Not just one of the best Batman animations, but one of the best Batman movies full stop, Long Halloween is a textbook example of how to do a classic tale justice.
There are 42 films in the DC Universe Animated Movies line, and over a third of them are Batman outings, with another third featuring him as a key component in the Justice League endeavours. Clearly he is the most popular, even within the DC "Trinity" - but he also has some of the best source material, yet this hasn't always translated perfectly to either the live action or animated realm, with the latter attempting to tackle classic tales like Gotham by Gaslight and The Killing Joke with solid but nevertheless disappointing results. Frank Miller's The Dark Knight Returns is an easy standout from the whole lot, gifted room to breathe over 2 great movies, and a similar approach has been taken here with The Long Halloween, a 13-issue comic run which was intended to follow on from Year One and paint a portrait of one of the earlier outings of Batman, and which directly informed the plot of Nolan's seminal The Dark Knight.
Don't be put off by the fact it's animated, this is a great tale of the Dark Knight
When a mysterious assassin starts taking out criminals in the Gotham underworld with ties to mob boss Carmine Falcone, Captain James Gordon, District Attorney Harvey Dent and vigilante Batman are forced to pool their resources to try to identify and stop the killer, finding a whole host of suspects - from The Joker to Falconi's underworld enemies, to maybe even Dent himself.
The Long Halloween has been released in two parts, months apart, with an intention to deliver a single package in 2022 with both movies. As with previous Warner UK releases, there's no sign of the 4K disc alternatives that are generally released in the US (although it looks like even in the US, that's being held back for 2022 too), with both movies available on only 1080p Blu-ray, physically, even if there's a 4K Dolby Vision digital option available too. Comparing the two, and there's very little in it, with the animation an interesting blend of older style and the slightly newer approach seen in their last few releases (Man of Tomorrow and Justice Society: World War II), perhaps lacking in the nuance exhibited by the original source comics, but stylish in its own right, with the Dolby Vision benefiting the palette more, allowing richer blacks, better depth of colour and some real pop in the explosions.
Splitting it into two movies works a charm, giving it room to breathe
The voice cast is good - Jensen Ackles basically does a really deep Batman voice for the duration, but it works fine, Troy Baker does his best impression of Mark Hamill's Joker, and it too works fine, and Bosch's Titus Welliver also makes for a decent Falcone, but the real, tragic, standout is the late Naya Rivera, who makes for an excellent, memorable Catwoman, and is absolutely integral to the story.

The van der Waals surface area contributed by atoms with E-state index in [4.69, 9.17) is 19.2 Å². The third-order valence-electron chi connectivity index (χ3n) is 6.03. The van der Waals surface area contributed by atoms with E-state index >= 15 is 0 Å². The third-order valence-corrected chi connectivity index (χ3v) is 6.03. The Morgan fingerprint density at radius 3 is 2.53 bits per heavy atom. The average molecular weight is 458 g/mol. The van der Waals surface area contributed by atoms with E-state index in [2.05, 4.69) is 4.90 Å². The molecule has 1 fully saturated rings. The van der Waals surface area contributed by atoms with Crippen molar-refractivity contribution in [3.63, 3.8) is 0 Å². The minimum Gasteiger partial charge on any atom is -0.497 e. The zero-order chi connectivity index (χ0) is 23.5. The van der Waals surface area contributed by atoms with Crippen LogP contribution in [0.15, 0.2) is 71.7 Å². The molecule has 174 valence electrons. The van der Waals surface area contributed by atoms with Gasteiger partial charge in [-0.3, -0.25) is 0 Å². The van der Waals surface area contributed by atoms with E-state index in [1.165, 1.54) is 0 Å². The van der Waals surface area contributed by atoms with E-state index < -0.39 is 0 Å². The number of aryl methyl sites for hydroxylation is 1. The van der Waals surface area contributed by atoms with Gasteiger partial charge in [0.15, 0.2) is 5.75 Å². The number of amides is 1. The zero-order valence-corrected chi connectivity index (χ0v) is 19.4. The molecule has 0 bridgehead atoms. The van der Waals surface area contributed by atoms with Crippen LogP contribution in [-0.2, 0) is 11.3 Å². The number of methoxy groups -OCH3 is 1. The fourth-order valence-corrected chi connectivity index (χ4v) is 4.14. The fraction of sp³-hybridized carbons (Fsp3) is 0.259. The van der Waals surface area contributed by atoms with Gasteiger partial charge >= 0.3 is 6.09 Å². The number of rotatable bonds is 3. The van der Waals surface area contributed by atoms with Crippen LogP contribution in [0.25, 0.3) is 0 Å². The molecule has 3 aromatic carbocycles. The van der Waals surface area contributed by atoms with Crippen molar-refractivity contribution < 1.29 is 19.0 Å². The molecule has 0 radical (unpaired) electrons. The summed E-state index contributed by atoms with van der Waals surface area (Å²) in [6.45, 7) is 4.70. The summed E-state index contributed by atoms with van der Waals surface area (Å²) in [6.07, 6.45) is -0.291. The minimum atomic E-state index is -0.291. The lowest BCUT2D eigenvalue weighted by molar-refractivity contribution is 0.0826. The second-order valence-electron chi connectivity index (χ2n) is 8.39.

Batman's still in his early years here, figuring out where the lines are drawn with the police and, in particular, the more dubious District Attorney, and learning that he can't just get by fighting crime, and may actually have to become a skilled detective if he is to deal with the complex mess that is Gotham City. Long Halloween indeed plays out as pretty-much the only Batman film - animated or otherwise - which is, essentially, a detective story. Sure, there are plenty of colourful faces and action-packed confrontations, as a bevy of classic villains appear across the two-part tale - Joker and Grundy prominently in the first outing, but Poison Ivy, Scarecrow and basically all the other main players appear over the epic saga, whilst Calendar Man is particularly effective in his disturbing Lector-like-ness - but this is still essentially a serial killer detective tale, as The Dark Knight tracks the mysterious killer who assassinates targets monthly on key holidays.
Splitting it into two movies works a charm, giving it room to breathe, but - despite the extended length - the pacing is excellent, with several tense setpieces and brutal fight scenes to pack out the feature(s). It really is a superb balance of action, thrills and genuine story, doing justice to a great - classic - Batman story in a way which the films have rarely, if ever, been able to do (as monumentally seminal as the Nolan trilogy is, it still didn't do justice to either Knightfall or No Man's Land, and probably unwisely attempted to cover too much material in one movie). Don't be put off by the fact it's animated, this is a great tale of the Dark Knight. Indeed, whilst WB/DC get their ducks in order in the aftermath of the vastly improved Snyder Justice League, their animated universe just appears to be going from strength to strength.
Batman: The Long Halloween Part One is available now. Batman: The Long Halloween Part Two is available now on Digital July 27 and on DVD, Blu-ray™ & Blu-ray™ steelbook August 9.
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